So You’re a Pacifist: What about this…?

So You’re a Pacifist: What about this…? September 6, 2019

If I’ve seen it once, I’ve seen it a hundred times. When someone says “I’m a pacifist” (or something remotely close), the hands go up with a series of “What abouts.” Ron Sider, in If Jesus is Lord , has heard them all and responds to many of them.

What about Jesus’s statement that he came to bring a sword? Or the fact that there are several stories about devout soldiers and none were told to stop being soldiers? Jesus used a whip to cleanse the temple. He even told his disciples to buy a sword. In places, the New Testament seems to praise Israelite warriors and endorse the destruction of the Canaanites. Does not the use of military symbols endorse military action? Jesus warned about wars and rumors of wars. Does Matthew 15:4 mean Jesus endorses capital punishment? Romans 13 certainly says that government uses the sword to execute divine vengeance on evildoers. In fact, the New Testament says that God punishes evil, and the book of Revelation uses violent, bloody imagery to describe the final victory over evil.

Do not all these things add up to a clear endorsement of the legitimate use of killing to overcome evil? Paul Copan and Matthew Flannagan put it bluntly: “To proclaim an absolute pacifism . . . requires dismissing or ignoring Jesus’s own authoritative statements, vast tracts of Scripture pertaining to divine judgment. . . and the book of Revelation.”

I offer his brief summaries for some of his questions, and none omitted are at the top of “gotcha lists.”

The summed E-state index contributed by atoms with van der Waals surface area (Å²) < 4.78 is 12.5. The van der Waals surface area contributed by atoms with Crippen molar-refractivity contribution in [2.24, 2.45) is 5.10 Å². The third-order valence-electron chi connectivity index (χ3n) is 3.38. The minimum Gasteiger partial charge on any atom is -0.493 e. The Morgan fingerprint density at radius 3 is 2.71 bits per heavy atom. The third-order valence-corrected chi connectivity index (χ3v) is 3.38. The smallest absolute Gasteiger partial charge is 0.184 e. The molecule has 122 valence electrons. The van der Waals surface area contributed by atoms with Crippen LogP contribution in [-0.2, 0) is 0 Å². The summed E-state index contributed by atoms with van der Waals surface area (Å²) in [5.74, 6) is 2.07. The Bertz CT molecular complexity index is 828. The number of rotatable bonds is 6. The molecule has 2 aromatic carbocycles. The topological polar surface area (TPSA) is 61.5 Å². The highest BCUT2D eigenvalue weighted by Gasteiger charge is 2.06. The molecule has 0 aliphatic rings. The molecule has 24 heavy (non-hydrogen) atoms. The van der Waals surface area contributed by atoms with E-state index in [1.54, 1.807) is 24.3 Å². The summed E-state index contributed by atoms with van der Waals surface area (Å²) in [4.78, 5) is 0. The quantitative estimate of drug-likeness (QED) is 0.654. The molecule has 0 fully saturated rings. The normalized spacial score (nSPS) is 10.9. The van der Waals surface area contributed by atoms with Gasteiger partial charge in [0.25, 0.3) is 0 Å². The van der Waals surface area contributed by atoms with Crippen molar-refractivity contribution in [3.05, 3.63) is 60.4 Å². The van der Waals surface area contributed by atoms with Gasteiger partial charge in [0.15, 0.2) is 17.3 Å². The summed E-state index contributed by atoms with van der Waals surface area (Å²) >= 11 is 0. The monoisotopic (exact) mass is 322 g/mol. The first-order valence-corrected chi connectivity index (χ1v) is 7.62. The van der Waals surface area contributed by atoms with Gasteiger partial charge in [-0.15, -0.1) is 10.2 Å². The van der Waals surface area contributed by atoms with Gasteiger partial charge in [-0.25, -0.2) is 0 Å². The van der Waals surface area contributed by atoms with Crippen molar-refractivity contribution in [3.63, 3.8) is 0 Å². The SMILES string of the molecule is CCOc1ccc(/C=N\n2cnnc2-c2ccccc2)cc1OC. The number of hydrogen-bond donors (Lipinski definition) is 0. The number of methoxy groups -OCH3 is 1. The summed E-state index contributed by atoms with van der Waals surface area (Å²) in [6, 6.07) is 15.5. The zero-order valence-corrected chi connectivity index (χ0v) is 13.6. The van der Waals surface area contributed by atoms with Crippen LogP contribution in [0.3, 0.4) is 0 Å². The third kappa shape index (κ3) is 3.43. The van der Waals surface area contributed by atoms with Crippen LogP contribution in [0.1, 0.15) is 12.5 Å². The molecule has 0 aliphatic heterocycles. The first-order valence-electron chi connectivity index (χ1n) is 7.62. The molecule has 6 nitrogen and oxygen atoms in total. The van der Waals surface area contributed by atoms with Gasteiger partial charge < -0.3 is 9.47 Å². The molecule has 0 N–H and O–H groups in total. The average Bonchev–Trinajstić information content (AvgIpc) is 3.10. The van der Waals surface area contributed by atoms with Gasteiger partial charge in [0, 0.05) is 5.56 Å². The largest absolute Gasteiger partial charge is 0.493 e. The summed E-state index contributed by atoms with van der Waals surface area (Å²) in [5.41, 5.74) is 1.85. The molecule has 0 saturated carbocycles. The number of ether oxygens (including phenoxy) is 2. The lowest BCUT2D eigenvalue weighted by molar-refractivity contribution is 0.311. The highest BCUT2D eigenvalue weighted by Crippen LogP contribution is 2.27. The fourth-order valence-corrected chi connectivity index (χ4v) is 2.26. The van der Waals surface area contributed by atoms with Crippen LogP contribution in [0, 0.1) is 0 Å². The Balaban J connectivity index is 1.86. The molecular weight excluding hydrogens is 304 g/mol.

When we read Matthew 10:34 in context, it becomes quite clear that Jesus’s words have nothing to do with his disciples using the sword. Rather, Jesus uses metaphorical language to warn that his followers will experience rejection by family and severe persecution from those who reject his message.

The subsequent statements of Christian authors (after the New Testament and before Constantine) further undermine the view that the silence about whether the soldiers who met or believed in Christ should continue as soldiers means that Jesus and the New Testament authors thought that the military profession is legitimate. As the section in chapter 13 titled “Pre-Constantinian Christianity” shows, every single Christian author in this period who raises the question of killing says Christians should not do that. Every Christian author who discusses whether Christians should join the Roman army says they should not. And the Apostolic Tradition (a church order probably dating from the mid-second century to the first part of the third) specifically deals with how to treat Roman soldiers who become interested in Christian faith and request preparation for baptism. They can be prepared for baptism—but only if they agree never to kill! And baptized Christians who join the army must be excluded from the church.

[Temple cleansing] is story demonstrates the coercive power of moral authority. But it in no way supports the use of violence, much less killing.